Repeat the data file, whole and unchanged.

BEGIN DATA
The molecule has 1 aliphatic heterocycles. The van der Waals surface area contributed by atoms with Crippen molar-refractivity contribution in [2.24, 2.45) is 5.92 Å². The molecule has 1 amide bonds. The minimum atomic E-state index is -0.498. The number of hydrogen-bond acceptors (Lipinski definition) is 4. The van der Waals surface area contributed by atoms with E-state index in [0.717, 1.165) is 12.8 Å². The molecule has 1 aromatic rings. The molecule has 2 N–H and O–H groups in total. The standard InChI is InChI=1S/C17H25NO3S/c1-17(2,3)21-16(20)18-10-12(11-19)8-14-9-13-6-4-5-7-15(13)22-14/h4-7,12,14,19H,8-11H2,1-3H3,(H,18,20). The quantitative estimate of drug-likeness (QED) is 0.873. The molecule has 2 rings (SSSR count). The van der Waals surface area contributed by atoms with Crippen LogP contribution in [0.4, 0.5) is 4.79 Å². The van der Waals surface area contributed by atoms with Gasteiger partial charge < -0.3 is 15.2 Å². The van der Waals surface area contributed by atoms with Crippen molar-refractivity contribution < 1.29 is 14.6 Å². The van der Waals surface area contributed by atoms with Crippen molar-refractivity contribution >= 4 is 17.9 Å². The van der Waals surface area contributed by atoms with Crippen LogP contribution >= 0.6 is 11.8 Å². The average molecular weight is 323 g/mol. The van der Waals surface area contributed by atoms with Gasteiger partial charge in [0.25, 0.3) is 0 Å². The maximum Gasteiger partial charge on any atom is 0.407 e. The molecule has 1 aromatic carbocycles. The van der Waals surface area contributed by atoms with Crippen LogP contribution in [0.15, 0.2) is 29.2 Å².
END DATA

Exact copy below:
The molecule has 1 aliphatic heterocycles. The van der Waals surface area contributed by atoms with Crippen molar-refractivity contribution in [2.24, 2.45) is 5.92 Å². The molecule has 1 amide bonds. The minimum atomic E-state index is -0.498. The number of hydrogen-bond acceptors (Lipinski definition) is 4. The van der Waals surface area contributed by atoms with E-state index in [0.717, 1.165) is 12.8 Å². The molecule has 1 aromatic rings. The molecule has 2 N–H and O–H groups in total. The standard InChI is InChI=1S/C17H25NO3S/c1-17(2,3)21-16(20)18-10-12(11-19)8-14-9-13-6-4-5-7-15(13)22-14/h4-7,12,14,19H,8-11H2,1-3H3,(H,18,20). The quantitative estimate of drug-likeness (QED) is 0.873. The molecule has 2 rings (SSSR count). The van der Waals surface area contributed by atoms with Crippen LogP contribution in [0.4, 0.5) is 4.79 Å². The van der Waals surface area contributed by atoms with Gasteiger partial charge < -0.3 is 15.2 Å². The van der Waals surface area contributed by atoms with Crippen molar-refractivity contribution < 1.29 is 14.6 Å². The van der Waals surface area contributed by atoms with Crippen molar-refractivity contribution >= 4 is 17.9 Å². The van der Waals surface area contributed by atoms with Crippen LogP contribution >= 0.6 is 11.8 Å². The average molecular weight is 323 g/mol. The van der Waals surface area contributed by atoms with Gasteiger partial charge in [0.25, 0.3) is 0 Å². The maximum Gasteiger partial charge on any atom is 0.407 e. The molecule has 1 aromatic carbocycles. The van der Waals surface area contributed by atoms with Crippen LogP contribution in [0.15, 0.2) is 29.2 Å².